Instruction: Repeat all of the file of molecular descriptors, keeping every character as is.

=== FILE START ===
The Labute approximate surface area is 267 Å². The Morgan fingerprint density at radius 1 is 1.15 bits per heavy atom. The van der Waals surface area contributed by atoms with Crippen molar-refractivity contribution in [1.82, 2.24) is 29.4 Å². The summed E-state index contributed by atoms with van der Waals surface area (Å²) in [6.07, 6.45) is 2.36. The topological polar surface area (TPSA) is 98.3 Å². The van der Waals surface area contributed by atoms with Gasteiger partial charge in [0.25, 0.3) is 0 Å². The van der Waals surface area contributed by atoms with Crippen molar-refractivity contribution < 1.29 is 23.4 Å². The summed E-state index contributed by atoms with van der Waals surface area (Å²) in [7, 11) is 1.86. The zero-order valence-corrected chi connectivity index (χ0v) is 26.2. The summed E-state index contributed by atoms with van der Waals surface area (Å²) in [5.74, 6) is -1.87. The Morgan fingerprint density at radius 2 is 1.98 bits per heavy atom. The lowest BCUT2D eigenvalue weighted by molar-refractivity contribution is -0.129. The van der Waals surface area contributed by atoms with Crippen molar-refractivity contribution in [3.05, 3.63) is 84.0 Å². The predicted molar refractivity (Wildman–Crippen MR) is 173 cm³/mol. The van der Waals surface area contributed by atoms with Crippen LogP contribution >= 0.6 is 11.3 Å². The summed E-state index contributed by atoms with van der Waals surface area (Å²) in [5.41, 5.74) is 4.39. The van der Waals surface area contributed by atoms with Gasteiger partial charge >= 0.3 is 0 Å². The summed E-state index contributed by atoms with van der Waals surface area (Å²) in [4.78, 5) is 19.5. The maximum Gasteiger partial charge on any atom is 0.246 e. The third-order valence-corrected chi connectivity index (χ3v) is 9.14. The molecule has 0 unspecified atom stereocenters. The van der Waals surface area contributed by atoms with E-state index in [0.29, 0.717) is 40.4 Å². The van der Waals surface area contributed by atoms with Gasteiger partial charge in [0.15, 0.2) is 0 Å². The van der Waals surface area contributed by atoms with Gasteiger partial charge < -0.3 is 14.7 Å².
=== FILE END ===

The Labute approximate surface area is 267 Å². The Morgan fingerprint density at radius 1 is 1.15 bits per heavy atom. The van der Waals surface area contributed by atoms with Crippen molar-refractivity contribution in [1.82, 2.24) is 29.4 Å². The summed E-state index contributed by atoms with van der Waals surface area (Å²) in [6.07, 6.45) is 2.36. The topological polar surface area (TPSA) is 98.3 Å². The van der Waals surface area contributed by atoms with Gasteiger partial charge in [0.25, 0.3) is 0 Å². The van der Waals surface area contributed by atoms with Crippen molar-refractivity contribution < 1.29 is 23.4 Å². The summed E-state index contributed by atoms with van der Waals surface area (Å²) in [7, 11) is 1.86. The zero-order valence-corrected chi connectivity index (χ0v) is 26.2. The summed E-state index contributed by atoms with van der Waals surface area (Å²) in [5.74, 6) is -1.87. The Morgan fingerprint density at radius 2 is 1.98 bits per heavy atom. The lowest BCUT2D eigenvalue weighted by molar-refractivity contribution is -0.129. The van der Waals surface area contributed by atoms with Crippen molar-refractivity contribution in [3.05, 3.63) is 84.0 Å². The predicted molar refractivity (Wildman–Crippen MR) is 173 cm³/mol. The van der Waals surface area contributed by atoms with Crippen LogP contribution >= 0.6 is 11.3 Å². The summed E-state index contributed by atoms with van der Waals surface area (Å²) in [5.41, 5.74) is 4.39. The van der Waals surface area contributed by atoms with Gasteiger partial charge >= 0.3 is 0 Å². The summed E-state index contributed by atoms with van der Waals surface area (Å²) in [4.78, 5) is 19.5. The maximum Gasteiger partial charge on any atom is 0.246 e. The third-order valence-corrected chi connectivity index (χ3v) is 9.14. The molecule has 0 unspecified atom stereocenters. The van der Waals surface area contributed by atoms with E-state index in [0.29, 0.717) is 40.4 Å². The van der Waals surface area contributed by atoms with Gasteiger partial charge in [0.15, 0.2) is 0 Å². The van der Waals surface area contributed by atoms with Gasteiger partial charge < -0.3 is 14.7 Å².